Now There’s an IDEA – Customer Experience...
On December 20th, President Trump signed into law the 21st Century Integrated Digital Experience Act, otherwise known as the IDEA Act. The bill, spearheaded by Rep. Ro Khanna, is aimed...
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Medallia’s VP of Retail Solutions, Director of Strategy, and a PhD in Behavioral Economics walk into a weBinAR… Oh, you’ve already heard that one before? We’ll just cut to the punch line then: They’ll all want to talk about the future of innovation testing.
That’s exactly what happened during the most recent installment of our ongoing webinar series on retail, which focused on the use of innovation testing in a retail environment to drive growth. We set the stage for our discussion by first reiterating the importance of having a wired enterprise — and the critical importance of having a system in place to measure the impact of what it is that you’re changing and trying to improve. From there, we dig into a system for companies to conduct fast, cheap, educational, and scaleable experiments.
This starts through building a framework for innovation. Remember the Scientific Method? We demonstrate how this highly practical process straight out of 3rd grade science class is a great way to develop hypotheses and quickly test them. By empathizing with customers, prioritizing action, and rapidly learning from test insights, companies can use this method all the way from ideation to the successful scaling of their innovations.
Identifying problems and developing hypotheses is only half the battle for innovation testing though — you still need to test them. To help you do this, Peter Kriss (our Senior Research Scientist) walks through 4 Principles of Testing, which aim to reduce the ambiguity of test results and help isolate the underlying causality behind them. These four simple principles can take you from “That’s interesting” to “Let’s do this.”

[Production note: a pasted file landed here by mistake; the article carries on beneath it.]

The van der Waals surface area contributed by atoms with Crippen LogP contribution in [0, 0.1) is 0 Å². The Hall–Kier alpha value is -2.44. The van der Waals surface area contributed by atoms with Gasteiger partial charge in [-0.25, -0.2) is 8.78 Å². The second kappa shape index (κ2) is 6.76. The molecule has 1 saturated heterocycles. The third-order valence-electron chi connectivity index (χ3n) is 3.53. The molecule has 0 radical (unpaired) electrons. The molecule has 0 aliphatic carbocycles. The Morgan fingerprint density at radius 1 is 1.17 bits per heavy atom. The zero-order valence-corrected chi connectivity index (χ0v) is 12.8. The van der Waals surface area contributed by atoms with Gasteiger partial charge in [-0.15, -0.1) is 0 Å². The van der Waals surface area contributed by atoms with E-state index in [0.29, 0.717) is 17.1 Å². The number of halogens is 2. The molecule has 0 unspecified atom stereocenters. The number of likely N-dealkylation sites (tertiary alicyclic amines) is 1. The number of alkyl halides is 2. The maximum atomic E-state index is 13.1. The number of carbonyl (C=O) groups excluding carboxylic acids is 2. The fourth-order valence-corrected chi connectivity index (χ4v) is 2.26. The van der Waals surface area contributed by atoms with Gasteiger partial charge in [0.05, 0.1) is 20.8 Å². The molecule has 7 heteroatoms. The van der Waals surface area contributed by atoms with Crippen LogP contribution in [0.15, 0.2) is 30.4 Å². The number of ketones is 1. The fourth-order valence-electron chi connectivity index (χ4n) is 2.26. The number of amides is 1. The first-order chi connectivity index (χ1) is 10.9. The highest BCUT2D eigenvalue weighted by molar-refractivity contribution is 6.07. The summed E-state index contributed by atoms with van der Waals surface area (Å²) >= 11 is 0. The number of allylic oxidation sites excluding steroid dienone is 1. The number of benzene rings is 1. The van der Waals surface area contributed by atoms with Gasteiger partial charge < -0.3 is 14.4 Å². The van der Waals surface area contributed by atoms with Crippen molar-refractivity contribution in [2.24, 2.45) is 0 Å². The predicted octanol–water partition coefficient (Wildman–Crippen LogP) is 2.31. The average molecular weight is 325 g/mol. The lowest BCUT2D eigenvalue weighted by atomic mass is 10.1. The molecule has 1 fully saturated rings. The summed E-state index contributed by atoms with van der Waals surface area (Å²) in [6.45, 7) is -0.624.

For many larger companies however, the effort toward that moment of innovative action can run aground as it climbs up a conservative, risk-averse chain of command. Particularly in the instance of large, disruptive innovations, there are a number of steps to take to make sure your organization does not reject what you’re setting about to achieve. For example: The importance of securing an executive mandate or sponsor. We share these steps as well as ways to help you make your boss and organization more comfortable with failure — a big obstacle in a risk-averse environment. If all your tests are expected to succeed, then you might not be taking your innovation testing far enough, Captain Obvious.
Along with this playbook for innovation testing, we close with several real-life examples from our retail clients in wireless devices, cosmetics, and consumer electronics. If you’re looking to make changes that create real impact in your business — but that also minimize risk, time, and spend — then jump over to the link below to watch a recording of the webinar and grab the deck.
Photo credit: DaveBleasdale